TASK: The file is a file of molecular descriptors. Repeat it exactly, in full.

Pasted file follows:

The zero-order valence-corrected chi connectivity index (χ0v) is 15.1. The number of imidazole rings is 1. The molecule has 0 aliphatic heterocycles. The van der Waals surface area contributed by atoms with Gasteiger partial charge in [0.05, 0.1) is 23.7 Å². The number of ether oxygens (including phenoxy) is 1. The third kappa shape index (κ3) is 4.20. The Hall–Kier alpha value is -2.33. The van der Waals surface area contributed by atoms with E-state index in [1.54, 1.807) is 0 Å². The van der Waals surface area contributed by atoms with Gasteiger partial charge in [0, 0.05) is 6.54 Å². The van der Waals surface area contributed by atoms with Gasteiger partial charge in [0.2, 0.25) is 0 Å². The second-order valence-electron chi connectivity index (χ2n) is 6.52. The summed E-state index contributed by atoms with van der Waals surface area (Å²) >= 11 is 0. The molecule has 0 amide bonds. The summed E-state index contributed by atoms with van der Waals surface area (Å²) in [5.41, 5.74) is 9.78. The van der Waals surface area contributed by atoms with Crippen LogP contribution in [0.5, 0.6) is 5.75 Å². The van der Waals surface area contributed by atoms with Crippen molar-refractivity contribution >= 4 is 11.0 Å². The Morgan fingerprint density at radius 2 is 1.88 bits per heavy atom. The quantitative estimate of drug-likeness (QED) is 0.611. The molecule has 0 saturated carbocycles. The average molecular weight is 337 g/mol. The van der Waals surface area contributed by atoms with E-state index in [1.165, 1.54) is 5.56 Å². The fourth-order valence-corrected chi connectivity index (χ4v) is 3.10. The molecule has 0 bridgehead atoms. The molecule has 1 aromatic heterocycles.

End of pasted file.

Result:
The zero-order valence-corrected chi connectivity index (χ0v) is 15.1. The number of imidazole rings is 1. The molecule has 0 aliphatic heterocycles. The van der Waals surface area contributed by atoms with Gasteiger partial charge in [0.05, 0.1) is 23.7 Å². The number of ether oxygens (including phenoxy) is 1. The third kappa shape index (κ3) is 4.20. The Hall–Kier alpha value is -2.33. The van der Waals surface area contributed by atoms with E-state index in [1.54, 1.807) is 0 Å². The van der Waals surface area contributed by atoms with Gasteiger partial charge in [0, 0.05) is 6.54 Å². The van der Waals surface area contributed by atoms with Gasteiger partial charge in [0.2, 0.25) is 0 Å². The second-order valence-electron chi connectivity index (χ2n) is 6.52. The summed E-state index contributed by atoms with van der Waals surface area (Å²) >= 11 is 0. The molecule has 0 amide bonds. The summed E-state index contributed by atoms with van der Waals surface area (Å²) in [5.41, 5.74) is 9.78. The van der Waals surface area contributed by atoms with Crippen LogP contribution in [0.5, 0.6) is 5.75 Å². The van der Waals surface area contributed by atoms with Crippen molar-refractivity contribution >= 4 is 11.0 Å². The Morgan fingerprint density at radius 2 is 1.88 bits per heavy atom. The quantitative estimate of drug-likeness (QED) is 0.611. The molecule has 0 saturated carbocycles. The average molecular weight is 337 g/mol. The van der Waals surface area contributed by atoms with E-state index in [1.165, 1.54) is 5.56 Å². The fourth-order valence-corrected chi connectivity index (χ4v) is 3.10. The molecule has 0 bridgehead atoms. The molecule has 1 aromatic heterocycles.